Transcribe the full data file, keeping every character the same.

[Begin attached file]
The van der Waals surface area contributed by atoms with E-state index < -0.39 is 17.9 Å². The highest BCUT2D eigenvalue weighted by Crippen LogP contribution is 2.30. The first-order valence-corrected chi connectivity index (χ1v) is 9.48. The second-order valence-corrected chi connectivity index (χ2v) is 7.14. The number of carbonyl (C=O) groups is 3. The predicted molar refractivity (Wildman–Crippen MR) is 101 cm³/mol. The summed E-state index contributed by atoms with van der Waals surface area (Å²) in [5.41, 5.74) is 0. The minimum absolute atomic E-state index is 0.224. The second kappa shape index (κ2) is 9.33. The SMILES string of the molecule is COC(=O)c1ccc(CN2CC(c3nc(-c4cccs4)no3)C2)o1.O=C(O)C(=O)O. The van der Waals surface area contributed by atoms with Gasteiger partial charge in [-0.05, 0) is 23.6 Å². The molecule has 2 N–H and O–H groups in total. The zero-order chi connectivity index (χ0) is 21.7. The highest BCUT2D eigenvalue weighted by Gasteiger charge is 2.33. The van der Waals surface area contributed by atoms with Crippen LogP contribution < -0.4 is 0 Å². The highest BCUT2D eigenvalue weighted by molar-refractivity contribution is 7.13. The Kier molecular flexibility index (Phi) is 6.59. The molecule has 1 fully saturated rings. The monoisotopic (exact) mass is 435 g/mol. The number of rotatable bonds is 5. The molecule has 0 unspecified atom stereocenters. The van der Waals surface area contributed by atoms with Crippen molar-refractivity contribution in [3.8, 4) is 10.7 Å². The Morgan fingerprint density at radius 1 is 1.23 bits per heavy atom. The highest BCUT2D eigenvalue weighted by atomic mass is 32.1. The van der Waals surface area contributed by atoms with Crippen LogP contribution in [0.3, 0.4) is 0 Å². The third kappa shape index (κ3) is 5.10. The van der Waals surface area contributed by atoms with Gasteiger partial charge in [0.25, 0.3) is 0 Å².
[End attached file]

The van der Waals surface area contributed by atoms with E-state index < -0.39 is 17.9 Å². The highest BCUT2D eigenvalue weighted by Crippen LogP contribution is 2.30. The first-order valence-corrected chi connectivity index (χ1v) is 9.48. The second-order valence-corrected chi connectivity index (χ2v) is 7.14. The number of carbonyl (C=O) groups is 3. The predicted molar refractivity (Wildman–Crippen MR) is 101 cm³/mol. The summed E-state index contributed by atoms with van der Waals surface area (Å²) in [5.41, 5.74) is 0. The minimum absolute atomic E-state index is 0.224. The second kappa shape index (κ2) is 9.33. The SMILES string of the molecule is COC(=O)c1ccc(CN2CC(c3nc(-c4cccs4)no3)C2)o1.O=C(O)C(=O)O. The van der Waals surface area contributed by atoms with Gasteiger partial charge in [-0.05, 0) is 23.6 Å². The molecule has 2 N–H and O–H groups in total. The zero-order chi connectivity index (χ0) is 21.7. The highest BCUT2D eigenvalue weighted by Gasteiger charge is 2.33. The van der Waals surface area contributed by atoms with Crippen LogP contribution < -0.4 is 0 Å². The highest BCUT2D eigenvalue weighted by molar-refractivity contribution is 7.13. The Kier molecular flexibility index (Phi) is 6.59. The molecule has 1 fully saturated rings. The monoisotopic (exact) mass is 435 g/mol. The number of rotatable bonds is 5. The molecule has 0 unspecified atom stereocenters. The van der Waals surface area contributed by atoms with Crippen molar-refractivity contribution in [3.8, 4) is 10.7 Å². The Morgan fingerprint density at radius 1 is 1.23 bits per heavy atom. The highest BCUT2D eigenvalue weighted by atomic mass is 32.1. The van der Waals surface area contributed by atoms with Crippen LogP contribution in [0.3, 0.4) is 0 Å². The third kappa shape index (κ3) is 5.10. The van der Waals surface area contributed by atoms with Gasteiger partial charge in [0.25, 0.3) is 0 Å².